Announcements in relation to the courts reopening following the COVID-19 closures are being delivered on an almost daily basis.
Our team has attended court over the past couple of weeks – attending motions before the High Court, Circuit Court trials and for the purpose of a High Court hearing based on submissions only. The experience was certainly not what anyone is accustomed to. The installation of screens in front of the judge and the registrar does have an effect on the acoustics in the courtroom. On a positive note, particularly with the motions list, the matters were heard at their allocated times. The capacity restrictions within the courtrooms appear to be strictly adhered to and there is no leniency, certainly from our experience, to allow for extra people. We understand from discussions with counsel that judges appear eager to ensure there is space allocated for members of the public and journalists. We anticipate that there may be logistical difficulties once the personal injuries lists resume. This is particularly so given the number of witnesses usually required in order to run a personal injuries trial.
In order to limit the number of witnesses physically present in court, parties have been asked to try to agree medical and other expert reports. Solicitors for each party must also prepare a document containing the name and contact number for each individual who will be attending the courthouse for each case. This list will be handed to the registrar and used for contact tracing purposes, if required. Consent will need to be obtained from each individual to have their contact details retained for a period of 14 days in line with GDPR requirements. The wearing of face masks has also been advised, unless the person is giving evidence, questioning a witness or addressing the court.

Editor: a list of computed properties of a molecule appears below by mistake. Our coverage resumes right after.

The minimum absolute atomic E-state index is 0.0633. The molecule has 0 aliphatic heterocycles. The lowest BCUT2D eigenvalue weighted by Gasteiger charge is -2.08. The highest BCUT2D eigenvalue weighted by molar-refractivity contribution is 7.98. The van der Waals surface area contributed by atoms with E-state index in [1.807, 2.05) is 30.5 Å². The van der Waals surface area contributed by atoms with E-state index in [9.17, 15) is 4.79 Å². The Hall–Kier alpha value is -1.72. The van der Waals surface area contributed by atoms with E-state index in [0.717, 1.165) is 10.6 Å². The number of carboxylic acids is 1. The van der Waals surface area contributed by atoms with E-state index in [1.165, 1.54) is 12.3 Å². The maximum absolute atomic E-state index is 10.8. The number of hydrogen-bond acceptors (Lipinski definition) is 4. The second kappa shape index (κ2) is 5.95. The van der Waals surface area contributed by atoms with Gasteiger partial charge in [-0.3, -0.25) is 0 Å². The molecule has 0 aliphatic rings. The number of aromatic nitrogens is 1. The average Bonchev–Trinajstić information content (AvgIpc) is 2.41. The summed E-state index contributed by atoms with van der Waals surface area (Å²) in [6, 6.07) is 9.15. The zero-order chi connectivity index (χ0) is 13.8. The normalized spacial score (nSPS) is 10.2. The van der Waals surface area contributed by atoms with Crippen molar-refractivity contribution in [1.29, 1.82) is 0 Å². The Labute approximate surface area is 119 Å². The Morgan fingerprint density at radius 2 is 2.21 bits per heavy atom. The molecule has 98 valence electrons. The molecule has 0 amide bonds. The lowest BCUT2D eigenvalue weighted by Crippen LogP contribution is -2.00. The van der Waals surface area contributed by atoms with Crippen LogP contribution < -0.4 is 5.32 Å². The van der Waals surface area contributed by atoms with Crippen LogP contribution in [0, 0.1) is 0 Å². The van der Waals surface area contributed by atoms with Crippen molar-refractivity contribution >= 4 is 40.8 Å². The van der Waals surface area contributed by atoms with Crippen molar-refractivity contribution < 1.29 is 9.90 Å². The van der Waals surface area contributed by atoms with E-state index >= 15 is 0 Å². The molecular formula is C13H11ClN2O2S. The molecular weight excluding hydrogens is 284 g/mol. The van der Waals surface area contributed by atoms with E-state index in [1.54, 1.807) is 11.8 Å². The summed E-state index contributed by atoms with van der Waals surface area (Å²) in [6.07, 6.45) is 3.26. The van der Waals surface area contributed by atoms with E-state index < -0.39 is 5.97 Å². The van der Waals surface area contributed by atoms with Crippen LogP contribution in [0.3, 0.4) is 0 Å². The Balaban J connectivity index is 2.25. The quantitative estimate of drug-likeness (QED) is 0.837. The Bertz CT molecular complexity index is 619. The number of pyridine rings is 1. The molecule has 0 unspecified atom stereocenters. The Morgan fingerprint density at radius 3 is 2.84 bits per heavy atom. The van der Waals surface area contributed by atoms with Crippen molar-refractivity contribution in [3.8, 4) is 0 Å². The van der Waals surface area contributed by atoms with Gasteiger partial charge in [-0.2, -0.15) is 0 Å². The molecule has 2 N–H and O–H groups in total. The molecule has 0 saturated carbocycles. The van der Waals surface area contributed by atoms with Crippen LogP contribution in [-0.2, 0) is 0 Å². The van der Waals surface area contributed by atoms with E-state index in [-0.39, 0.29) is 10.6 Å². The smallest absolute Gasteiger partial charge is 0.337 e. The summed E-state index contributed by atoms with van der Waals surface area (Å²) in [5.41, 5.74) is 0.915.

The High Court Personal Injuries List
The newly appointed President of the High Court, Ms Justice Mary Irvine, made her first statement relating to the personal injuries list. It was the first time such a statement was delivered by video link. She expressed her concerns about the backlog of approximately 320 cases since the courts closed on 18 March 2020. The President said that parties should try to settle claims that warrant settlement in order to “clear out” the list.
The personal injuries list will be commencing on 20 July for one week. Two short assessment only cases will be listed each day, with two “back-up” cases in the event that the cases listed are settled/not in a position to proceed. The plan in Cork is to leave Friday free for overspill of cases from the week as well as to allow for any rulings to take place. Parties are asked to limit witnesses to a minimum.